Subprime Chaos: The Auto Bubble's Bursting And The Data Is Worse Than 2008
Last week, used car prices had their biggest drop since 2009 – directly after the financial market meltdown of 2008.
Right now, the auto market is showing signs of incredible worry.
Delinquent subprime auto-loans are higher than they were in the last recession.
Look for yourself...
What’s interesting – and worrisome – is that consumers are defaulting on subprime auto loans when the economy is reportedly doing ‘very well’.
Like I wrote last week – there are cracks under the economy’s foundation. And it’s like a bucket of cold water in the face of the mainstream financial media that’s pushing the ‘growth’ story.
We must ask ourselves – “if things are going so well, why are subprime loan delinquencies at a 22-year high?”
I can’t help but feel a bit nostalgic. This was the same situation that led up to the 2008 housing crisis. . .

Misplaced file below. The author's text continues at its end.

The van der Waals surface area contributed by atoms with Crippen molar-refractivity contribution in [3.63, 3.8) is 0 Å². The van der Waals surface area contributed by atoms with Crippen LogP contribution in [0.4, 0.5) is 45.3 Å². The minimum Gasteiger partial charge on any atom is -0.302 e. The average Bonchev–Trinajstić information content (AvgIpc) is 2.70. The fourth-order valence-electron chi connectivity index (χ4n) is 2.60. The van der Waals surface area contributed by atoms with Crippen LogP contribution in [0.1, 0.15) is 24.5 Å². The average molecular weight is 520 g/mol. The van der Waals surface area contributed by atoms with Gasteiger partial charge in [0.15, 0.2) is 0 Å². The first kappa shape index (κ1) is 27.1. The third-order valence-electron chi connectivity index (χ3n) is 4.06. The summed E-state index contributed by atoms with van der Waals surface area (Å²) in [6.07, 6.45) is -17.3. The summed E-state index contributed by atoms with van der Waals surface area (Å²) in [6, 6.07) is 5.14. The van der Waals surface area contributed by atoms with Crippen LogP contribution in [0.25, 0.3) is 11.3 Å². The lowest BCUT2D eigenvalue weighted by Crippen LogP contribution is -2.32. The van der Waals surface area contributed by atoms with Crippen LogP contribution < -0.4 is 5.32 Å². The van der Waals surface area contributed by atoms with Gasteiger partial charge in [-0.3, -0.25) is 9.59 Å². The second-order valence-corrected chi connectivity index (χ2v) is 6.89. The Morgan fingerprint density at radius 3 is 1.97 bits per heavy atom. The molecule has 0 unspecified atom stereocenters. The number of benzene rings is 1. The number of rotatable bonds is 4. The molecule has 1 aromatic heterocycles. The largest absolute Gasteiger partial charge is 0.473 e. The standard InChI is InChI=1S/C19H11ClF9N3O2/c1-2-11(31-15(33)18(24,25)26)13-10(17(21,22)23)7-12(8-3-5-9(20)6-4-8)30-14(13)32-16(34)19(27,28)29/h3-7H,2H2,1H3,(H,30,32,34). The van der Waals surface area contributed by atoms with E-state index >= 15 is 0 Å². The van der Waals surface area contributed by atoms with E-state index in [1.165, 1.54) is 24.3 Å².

First, there was massive growth in mortgage-backed securities and mortgage debt. Then, the Federal Reserve – led by Alan Greenspan – began aggressively raising rates after years of low rates. Soon after, subprime loans started blowing up – which trickled into the prime loans. And eventually, everything was in chaos.
Using the often-ignored Austrian Business Cycle Theory (ABCT) – coined by the little-known but brilliant economist Ludwig Von Mises – I am blaming the Fed for all this.
Thanks to the Fed, a near decade of zero-interest rate policies (ZIRP) and three rounds of Quantitative Easing (which totaled over $3.8 trillion in printed money) – the consumers became hooked on cheap auto loans. . .
Their policies made the entire system fragile by getting consumers addicted to cheap debt through their easy money.
They then began tightening credit – crippling the borrowers.
Think of it this way – imagine you’re addicted to alcohol. And your bartender keeps giving you cheap drinks each night for months. Eventually, from drinking way more than you should’ve been able to afford, you now have a very high tolerance.
But suddenly – the bartender becomes strict and starts giving you less booze. He tells you, “sorry but no more free alcohol for you.” Problem is, you wouldn’t have drank so much if you had to pay full price for it.